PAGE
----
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REMER: I’m An Orthodox Jew And I Bought A Nazi Gun. Here’s Why.
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About six months ago, I was working at a small gun store in Texas. An older gentleman wearing faded jeans, a tucked-in navy blue polo shirt, gold-framed glasses, and a hat that read “WWII Vet” (with ribbons and marking I did not recognize) was rolled into the store in his wheelchair. On this gentleman’s lap was a faded olive drab soft long gun case and another case, but for a pistol. At first, I did not give him a second glance.

As the veteran rolled up to the counter to sell two of his guns, a co-worker unzipped the long gun case and pulled out a nearly pristine M1 Garand. It was a beautiful gun, in perfect working condition, and it even had a gold U.S. Marine Corps emblem rooted to the stock. My co-worker then proceeded to unzip the pistol case — and that is when my eyes lit up. Out came a Walther P38 in nearly perfect condition, save for a small crack in the back of the grip. After ensuring the Walther was clear, my co-worker handed it to me and told me to look closer. There, on the side of the gun, I found myself staring into the eyes of hate. The Reichsadler, or the Nazi eagle symbol, was emblazoned on the side of the Walther.

I knew at that moment that I had to have it.

To be clear, the date stamped on the firearm is “AC G 44.” That means that this gun was manufactured in June of 1944 and was most likely not used as part of the Holocaust. With the Allies landing in Normandy on June 6 of that year, this pistol was most likely sent to a frontline Third Reich officer to fight the Allies.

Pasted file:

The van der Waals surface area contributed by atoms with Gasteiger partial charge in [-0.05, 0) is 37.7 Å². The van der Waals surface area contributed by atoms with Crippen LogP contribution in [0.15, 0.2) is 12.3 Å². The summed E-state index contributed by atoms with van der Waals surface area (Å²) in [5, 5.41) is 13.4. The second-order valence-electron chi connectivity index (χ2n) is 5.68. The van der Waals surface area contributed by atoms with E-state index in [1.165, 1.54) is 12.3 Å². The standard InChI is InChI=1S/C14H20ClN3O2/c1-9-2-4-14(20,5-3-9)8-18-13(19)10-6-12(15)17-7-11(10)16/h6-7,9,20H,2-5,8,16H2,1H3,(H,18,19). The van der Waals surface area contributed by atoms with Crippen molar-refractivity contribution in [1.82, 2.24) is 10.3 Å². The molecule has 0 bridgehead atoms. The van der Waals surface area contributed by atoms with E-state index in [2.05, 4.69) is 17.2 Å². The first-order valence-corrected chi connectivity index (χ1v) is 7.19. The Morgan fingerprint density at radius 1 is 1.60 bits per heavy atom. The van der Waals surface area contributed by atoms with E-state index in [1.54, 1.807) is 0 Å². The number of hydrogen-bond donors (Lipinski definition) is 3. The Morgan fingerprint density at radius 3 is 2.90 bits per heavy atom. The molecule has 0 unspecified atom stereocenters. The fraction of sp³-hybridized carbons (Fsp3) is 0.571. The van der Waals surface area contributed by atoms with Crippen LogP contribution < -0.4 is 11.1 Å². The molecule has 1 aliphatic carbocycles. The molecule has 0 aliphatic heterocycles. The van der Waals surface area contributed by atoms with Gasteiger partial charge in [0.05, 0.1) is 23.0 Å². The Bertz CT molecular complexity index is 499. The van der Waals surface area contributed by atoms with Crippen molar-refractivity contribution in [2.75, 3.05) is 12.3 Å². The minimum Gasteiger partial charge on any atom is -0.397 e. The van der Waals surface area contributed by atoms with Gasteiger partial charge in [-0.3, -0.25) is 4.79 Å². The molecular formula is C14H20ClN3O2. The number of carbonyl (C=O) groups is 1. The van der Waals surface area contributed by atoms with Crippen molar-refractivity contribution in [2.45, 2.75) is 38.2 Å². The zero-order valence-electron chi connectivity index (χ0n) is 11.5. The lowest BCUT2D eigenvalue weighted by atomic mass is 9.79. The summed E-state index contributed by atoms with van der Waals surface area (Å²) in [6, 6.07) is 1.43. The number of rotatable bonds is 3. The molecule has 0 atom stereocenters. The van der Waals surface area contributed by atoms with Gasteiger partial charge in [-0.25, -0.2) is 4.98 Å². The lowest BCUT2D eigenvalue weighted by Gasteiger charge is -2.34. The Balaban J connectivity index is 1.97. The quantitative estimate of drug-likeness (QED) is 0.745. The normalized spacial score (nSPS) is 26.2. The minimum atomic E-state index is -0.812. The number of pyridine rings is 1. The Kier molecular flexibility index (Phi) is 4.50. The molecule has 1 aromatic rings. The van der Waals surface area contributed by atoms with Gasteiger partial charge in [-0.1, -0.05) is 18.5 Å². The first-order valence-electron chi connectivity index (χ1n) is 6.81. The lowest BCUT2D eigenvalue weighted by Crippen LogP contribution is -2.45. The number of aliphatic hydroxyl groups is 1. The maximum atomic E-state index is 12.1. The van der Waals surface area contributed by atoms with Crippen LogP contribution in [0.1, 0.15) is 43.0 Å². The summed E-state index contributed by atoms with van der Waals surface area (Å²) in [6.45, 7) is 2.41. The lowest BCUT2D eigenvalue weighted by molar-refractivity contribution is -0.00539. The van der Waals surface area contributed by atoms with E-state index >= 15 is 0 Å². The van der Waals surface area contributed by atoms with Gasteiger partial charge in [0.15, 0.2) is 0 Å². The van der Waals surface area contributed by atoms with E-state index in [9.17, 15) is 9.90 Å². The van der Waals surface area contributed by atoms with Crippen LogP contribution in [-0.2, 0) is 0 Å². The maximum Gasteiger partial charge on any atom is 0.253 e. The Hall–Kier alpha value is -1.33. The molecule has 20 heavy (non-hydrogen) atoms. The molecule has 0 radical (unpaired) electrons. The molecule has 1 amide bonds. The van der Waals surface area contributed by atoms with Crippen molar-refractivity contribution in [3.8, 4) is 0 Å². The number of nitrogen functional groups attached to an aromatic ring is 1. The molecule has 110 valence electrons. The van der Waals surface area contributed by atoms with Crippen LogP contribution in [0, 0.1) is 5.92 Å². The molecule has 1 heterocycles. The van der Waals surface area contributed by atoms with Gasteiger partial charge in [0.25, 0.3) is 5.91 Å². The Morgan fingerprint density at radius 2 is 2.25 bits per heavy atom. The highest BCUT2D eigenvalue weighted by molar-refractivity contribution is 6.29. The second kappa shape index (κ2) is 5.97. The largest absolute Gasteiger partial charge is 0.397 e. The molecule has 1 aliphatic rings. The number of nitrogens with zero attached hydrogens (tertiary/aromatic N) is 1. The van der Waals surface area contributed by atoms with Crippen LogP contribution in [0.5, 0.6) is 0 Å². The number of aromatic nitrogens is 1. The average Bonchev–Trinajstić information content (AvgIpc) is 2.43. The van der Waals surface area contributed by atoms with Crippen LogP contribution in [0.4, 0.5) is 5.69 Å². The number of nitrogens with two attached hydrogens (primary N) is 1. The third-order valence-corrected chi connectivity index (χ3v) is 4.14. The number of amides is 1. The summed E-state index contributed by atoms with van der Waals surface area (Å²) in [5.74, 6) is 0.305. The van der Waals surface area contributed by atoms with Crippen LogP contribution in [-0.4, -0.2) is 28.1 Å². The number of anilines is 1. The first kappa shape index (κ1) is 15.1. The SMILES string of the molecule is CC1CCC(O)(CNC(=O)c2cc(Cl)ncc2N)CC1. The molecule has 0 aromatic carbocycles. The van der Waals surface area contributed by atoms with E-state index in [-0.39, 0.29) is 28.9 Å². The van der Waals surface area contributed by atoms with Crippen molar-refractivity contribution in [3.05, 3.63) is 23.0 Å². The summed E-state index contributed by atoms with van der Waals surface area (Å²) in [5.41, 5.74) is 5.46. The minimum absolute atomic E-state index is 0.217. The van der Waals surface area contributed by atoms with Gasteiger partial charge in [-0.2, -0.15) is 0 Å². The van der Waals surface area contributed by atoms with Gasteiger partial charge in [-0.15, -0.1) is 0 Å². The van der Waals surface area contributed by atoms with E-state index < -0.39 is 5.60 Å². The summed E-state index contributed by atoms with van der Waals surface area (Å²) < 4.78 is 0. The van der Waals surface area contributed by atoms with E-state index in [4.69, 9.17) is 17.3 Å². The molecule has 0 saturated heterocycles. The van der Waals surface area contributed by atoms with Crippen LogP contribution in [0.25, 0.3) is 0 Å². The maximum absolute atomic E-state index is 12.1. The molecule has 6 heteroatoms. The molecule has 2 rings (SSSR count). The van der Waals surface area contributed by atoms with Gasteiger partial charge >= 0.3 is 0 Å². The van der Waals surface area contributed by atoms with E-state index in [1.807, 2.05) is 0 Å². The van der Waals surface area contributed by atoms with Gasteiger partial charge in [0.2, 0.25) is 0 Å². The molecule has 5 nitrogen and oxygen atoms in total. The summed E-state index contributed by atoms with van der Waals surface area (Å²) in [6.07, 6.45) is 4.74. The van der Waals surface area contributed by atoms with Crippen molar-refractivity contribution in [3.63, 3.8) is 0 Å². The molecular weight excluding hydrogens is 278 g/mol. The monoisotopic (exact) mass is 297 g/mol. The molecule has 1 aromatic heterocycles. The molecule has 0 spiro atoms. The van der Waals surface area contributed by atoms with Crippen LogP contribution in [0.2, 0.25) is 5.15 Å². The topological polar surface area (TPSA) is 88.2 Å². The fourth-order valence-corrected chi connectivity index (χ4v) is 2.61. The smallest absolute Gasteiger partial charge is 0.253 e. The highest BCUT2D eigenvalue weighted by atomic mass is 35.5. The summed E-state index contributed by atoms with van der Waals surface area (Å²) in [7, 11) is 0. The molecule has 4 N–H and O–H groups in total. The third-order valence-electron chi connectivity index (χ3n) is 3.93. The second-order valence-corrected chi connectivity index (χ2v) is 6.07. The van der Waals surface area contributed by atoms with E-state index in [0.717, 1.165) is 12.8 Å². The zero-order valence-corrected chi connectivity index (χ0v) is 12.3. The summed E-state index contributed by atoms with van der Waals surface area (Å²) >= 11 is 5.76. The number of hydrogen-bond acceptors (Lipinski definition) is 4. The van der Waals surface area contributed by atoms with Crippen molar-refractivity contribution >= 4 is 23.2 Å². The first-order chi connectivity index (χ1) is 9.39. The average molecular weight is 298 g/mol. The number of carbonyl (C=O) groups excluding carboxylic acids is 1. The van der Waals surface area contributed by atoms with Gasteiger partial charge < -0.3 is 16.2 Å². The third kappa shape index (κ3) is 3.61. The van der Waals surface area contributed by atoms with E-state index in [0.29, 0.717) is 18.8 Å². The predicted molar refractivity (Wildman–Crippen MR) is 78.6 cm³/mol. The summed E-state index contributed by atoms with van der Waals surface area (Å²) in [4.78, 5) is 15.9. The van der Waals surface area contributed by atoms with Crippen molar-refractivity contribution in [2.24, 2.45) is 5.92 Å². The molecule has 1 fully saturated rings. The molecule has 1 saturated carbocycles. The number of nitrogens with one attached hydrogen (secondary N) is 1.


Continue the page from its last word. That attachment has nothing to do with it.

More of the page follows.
But here is why I felt a need to purchase this Nazi gun.

My son asked me one day to take him shooting at the range. While there, we got to talking about the Second Amendment. I explained to him that the Second Amendment was written into our Constitution to make sure that we, as Americans, have the ability to defend ourselves against a tyrannical government. My 10-year-old, who is an avid reader and a bit of a history nut, asked what that meant. I explained to him that a tyrannical government takes away all the freedoms that people might enjoy in the place they live.

I went on to explain that Hitler was a tyrant who took away Jews’ guns and then proceeded to murder six million of us. “The Jews couldn’t fight back?” he asked. “Well, some did. But many did not have a chance and were killed,” I responded.

For me, purchasing a Walther P38 with the Nazi insignia is the purest form of revenge. It is also the perfect educational tool to help ensure freedom. I explained to my son after buying the weapon that the only thing that ultimately separates a free people from a tyrannical government is the private arsenal that a civilian population owns.

“What happened to Hitler and the Nazis?” I asked my son. “They lost to the Americans,” he answered. “Is the gun still here? Are the Jews still here?” I asked back. “Yes,” he responded.

Indeed, the Jews and the guns are still here. The Third Reich is not! A gun in the hands of a good person can determine the difference in a situation: The difference between freedom and tyranny, the difference between life and death.

Having a stamp of hatred on a firearm does not make the gun bad. The gun itself is not inherently bad. Whether the gun is good or bad is determined by one thing: Whether the holder is good or bad. My Walther P38 was used by a regime that ended up costing the lives of millions of my Jewish brethren, as well as millions more innocent lives. The fact that I am an observant Jew and my gun has Nazi insignia is a stark reminder that a gun can be used for good or bad.

Sometimes you need to pick up your enemy’s sword and use it against him.


Yehuda Remer is an author of numerous children’s books on Second Amendment education and the founder of The Pew Pew Jew brand (from which this piece is borrowed). You can follow him on Instagram and Twitter @thepewpewjew.


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